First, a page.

Template:Infobox Congressman Eli Thayer (1819-1899) was a member of the United States House of Representatives from 1857 to 1861. Thayer was born in Mendon, Massachusetts. He graduated from Worcester Academy in 1840, from Brown University in 1845, and in 1848 founded Oread Institute, a school for young women in Worcester, Massachusetts. He is buried at Hope Cemetery in Worcester.
He is chiefly remembered for his connection with the "Kansas Crusade," the purpose of which was to secure the admission of Kansas to the Union as a free State. With this aim in view, early in 1854 Thayer organized the Massachusetts Emigrant Aid Company to send anti-slavery settlers to the Kansas Territory. In 1855, this organization joined with the New York Emigrant Aid Company and the name was changed to the New England Emigrant Aid Company.
Local leagues were established whose members emigrated to Kansas and established towns. The Company provided hotels for temporary accommodation and provided sawmills and other improvements. Settlements were established at Lawrence, Topeka, Manhattan, and Osawatomie. The clash of these settlers and other "Free-Stater" Northerners with proslavery settlers spawned the violence of Bleeding Kansas.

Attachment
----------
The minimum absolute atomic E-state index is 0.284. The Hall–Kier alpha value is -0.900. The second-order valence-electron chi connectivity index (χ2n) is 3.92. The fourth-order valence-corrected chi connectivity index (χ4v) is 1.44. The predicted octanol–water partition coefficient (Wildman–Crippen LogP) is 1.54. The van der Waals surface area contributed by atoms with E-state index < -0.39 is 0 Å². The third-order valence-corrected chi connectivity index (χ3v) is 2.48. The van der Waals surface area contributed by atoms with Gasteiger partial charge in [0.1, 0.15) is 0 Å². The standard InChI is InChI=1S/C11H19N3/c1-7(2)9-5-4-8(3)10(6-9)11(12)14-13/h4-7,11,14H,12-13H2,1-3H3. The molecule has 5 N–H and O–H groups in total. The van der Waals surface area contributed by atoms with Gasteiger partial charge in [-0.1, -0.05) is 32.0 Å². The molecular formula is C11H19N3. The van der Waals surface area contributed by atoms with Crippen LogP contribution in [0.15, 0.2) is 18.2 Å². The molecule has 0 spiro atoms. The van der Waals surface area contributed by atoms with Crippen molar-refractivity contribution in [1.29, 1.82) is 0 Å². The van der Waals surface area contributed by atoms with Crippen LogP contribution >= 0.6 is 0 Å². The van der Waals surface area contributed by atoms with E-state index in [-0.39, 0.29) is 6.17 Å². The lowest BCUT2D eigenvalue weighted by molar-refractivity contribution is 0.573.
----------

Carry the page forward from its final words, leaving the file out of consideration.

Thayer wanted to establish an antislavery colony in Virginia, but land was too expensive. He then looked to western Virginia. Thayer chose to build his colony at the mouth of Twelvepole Creek in Wayne County, Virginia now West Virginia. He named his town Ceredo after the goddess Ceres. The town was founded in 1857.
- Thayer, Eli.: (1889). History of the Kansas Crusade: Its Friends and its Foes
- Napier, Mose.: Ceredo: Its Founders and Families
- The New York Times, Sisters Run Down by Auto; Mrs. Clara Thayer Perry Dead, Miss Ida M. Thayer Dying September 18, 1914, p. 5.
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